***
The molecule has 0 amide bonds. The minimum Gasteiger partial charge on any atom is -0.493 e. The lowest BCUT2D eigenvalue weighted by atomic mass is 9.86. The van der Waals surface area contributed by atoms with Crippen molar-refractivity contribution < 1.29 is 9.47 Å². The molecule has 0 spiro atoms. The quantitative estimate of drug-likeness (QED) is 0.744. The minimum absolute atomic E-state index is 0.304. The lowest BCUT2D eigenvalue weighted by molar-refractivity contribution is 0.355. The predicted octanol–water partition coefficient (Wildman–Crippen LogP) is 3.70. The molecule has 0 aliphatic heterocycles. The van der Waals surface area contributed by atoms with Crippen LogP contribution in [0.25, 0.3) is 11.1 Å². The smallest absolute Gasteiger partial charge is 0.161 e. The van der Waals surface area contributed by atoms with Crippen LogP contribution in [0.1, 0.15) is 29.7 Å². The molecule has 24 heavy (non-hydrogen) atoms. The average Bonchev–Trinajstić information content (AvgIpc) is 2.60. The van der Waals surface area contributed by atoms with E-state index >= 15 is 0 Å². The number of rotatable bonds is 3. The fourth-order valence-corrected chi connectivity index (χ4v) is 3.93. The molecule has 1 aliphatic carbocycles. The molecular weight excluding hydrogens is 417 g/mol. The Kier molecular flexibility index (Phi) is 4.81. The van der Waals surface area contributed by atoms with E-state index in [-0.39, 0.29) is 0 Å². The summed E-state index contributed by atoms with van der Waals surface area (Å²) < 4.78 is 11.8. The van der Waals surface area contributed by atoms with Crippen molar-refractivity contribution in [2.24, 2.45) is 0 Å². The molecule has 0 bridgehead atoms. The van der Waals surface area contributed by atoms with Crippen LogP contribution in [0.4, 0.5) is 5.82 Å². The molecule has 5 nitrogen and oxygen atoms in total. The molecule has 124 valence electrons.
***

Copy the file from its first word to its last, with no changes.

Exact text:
The molecule has 0 amide bonds. The minimum Gasteiger partial charge on any atom is -0.493 e. The lowest BCUT2D eigenvalue weighted by atomic mass is 9.86. The van der Waals surface area contributed by atoms with Crippen molar-refractivity contribution < 1.29 is 9.47 Å². The molecule has 0 spiro atoms. The quantitative estimate of drug-likeness (QED) is 0.744. The minimum absolute atomic E-state index is 0.304. The lowest BCUT2D eigenvalue weighted by molar-refractivity contribution is 0.355. The predicted octanol–water partition coefficient (Wildman–Crippen LogP) is 3.70. The molecule has 0 aliphatic heterocycles. The van der Waals surface area contributed by atoms with Crippen LogP contribution in [0.25, 0.3) is 11.1 Å². The smallest absolute Gasteiger partial charge is 0.161 e. The van der Waals surface area contributed by atoms with Crippen LogP contribution in [0.1, 0.15) is 29.7 Å². The molecule has 24 heavy (non-hydrogen) atoms. The average Bonchev–Trinajstić information content (AvgIpc) is 2.60. The van der Waals surface area contributed by atoms with E-state index >= 15 is 0 Å². The number of rotatable bonds is 3. The fourth-order valence-corrected chi connectivity index (χ4v) is 3.93. The molecule has 1 aliphatic carbocycles. The molecular weight excluding hydrogens is 417 g/mol. The Kier molecular flexibility index (Phi) is 4.81. The van der Waals surface area contributed by atoms with E-state index in [-0.39, 0.29) is 0 Å². The summed E-state index contributed by atoms with van der Waals surface area (Å²) < 4.78 is 11.8. The van der Waals surface area contributed by atoms with Crippen molar-refractivity contribution in [2.24, 2.45) is 0 Å². The molecule has 0 bridgehead atoms. The van der Waals surface area contributed by atoms with Crippen LogP contribution in [0.4, 0.5) is 5.82 Å². The molecule has 5 nitrogen and oxygen atoms in total. The molecule has 124 valence electrons.